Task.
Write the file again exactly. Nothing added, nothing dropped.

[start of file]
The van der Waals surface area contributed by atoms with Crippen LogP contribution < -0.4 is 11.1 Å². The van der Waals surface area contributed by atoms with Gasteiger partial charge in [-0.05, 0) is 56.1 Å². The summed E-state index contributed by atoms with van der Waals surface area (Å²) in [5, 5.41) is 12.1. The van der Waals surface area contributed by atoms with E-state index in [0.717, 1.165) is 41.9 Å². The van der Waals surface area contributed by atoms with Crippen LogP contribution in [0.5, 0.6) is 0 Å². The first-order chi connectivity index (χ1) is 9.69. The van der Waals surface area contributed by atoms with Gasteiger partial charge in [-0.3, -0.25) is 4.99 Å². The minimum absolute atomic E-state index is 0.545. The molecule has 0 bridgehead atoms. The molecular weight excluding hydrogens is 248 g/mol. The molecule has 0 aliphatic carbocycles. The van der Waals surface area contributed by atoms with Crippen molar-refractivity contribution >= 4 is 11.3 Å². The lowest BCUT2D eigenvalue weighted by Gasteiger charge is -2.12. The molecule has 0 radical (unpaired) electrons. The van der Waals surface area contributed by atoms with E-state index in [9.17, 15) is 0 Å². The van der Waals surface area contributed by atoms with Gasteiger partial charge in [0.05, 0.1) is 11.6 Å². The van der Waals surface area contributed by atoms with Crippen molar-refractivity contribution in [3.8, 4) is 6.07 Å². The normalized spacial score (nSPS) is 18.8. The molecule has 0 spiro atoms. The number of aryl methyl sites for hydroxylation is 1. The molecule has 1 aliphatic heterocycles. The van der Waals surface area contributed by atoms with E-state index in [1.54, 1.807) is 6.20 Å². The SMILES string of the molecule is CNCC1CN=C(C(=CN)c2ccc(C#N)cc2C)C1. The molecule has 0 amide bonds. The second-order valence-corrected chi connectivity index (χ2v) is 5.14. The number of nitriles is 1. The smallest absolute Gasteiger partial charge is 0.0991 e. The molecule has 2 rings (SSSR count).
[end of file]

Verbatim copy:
The van der Waals surface area contributed by atoms with Crippen LogP contribution < -0.4 is 11.1 Å². The van der Waals surface area contributed by atoms with Gasteiger partial charge in [-0.05, 0) is 56.1 Å². The summed E-state index contributed by atoms with van der Waals surface area (Å²) in [5, 5.41) is 12.1. The van der Waals surface area contributed by atoms with E-state index in [0.717, 1.165) is 41.9 Å². The van der Waals surface area contributed by atoms with Crippen LogP contribution in [0.5, 0.6) is 0 Å². The first-order chi connectivity index (χ1) is 9.69. The van der Waals surface area contributed by atoms with Gasteiger partial charge in [-0.3, -0.25) is 4.99 Å². The minimum absolute atomic E-state index is 0.545. The molecule has 0 bridgehead atoms. The molecular weight excluding hydrogens is 248 g/mol. The molecule has 0 aliphatic carbocycles. The van der Waals surface area contributed by atoms with Crippen molar-refractivity contribution >= 4 is 11.3 Å². The lowest BCUT2D eigenvalue weighted by Gasteiger charge is -2.12. The molecule has 0 radical (unpaired) electrons. The van der Waals surface area contributed by atoms with E-state index in [9.17, 15) is 0 Å². The van der Waals surface area contributed by atoms with Gasteiger partial charge in [0.05, 0.1) is 11.6 Å². The van der Waals surface area contributed by atoms with Crippen molar-refractivity contribution in [3.8, 4) is 6.07 Å². The normalized spacial score (nSPS) is 18.8. The molecule has 0 spiro atoms. The number of aryl methyl sites for hydroxylation is 1. The molecule has 1 aliphatic heterocycles. The van der Waals surface area contributed by atoms with E-state index in [1.54, 1.807) is 6.20 Å². The SMILES string of the molecule is CNCC1CN=C(C(=CN)c2ccc(C#N)cc2C)C1. The molecule has 0 amide bonds. The second-order valence-corrected chi connectivity index (χ2v) is 5.14. The number of nitriles is 1. The smallest absolute Gasteiger partial charge is 0.0991 e. The molecule has 2 rings (SSSR count).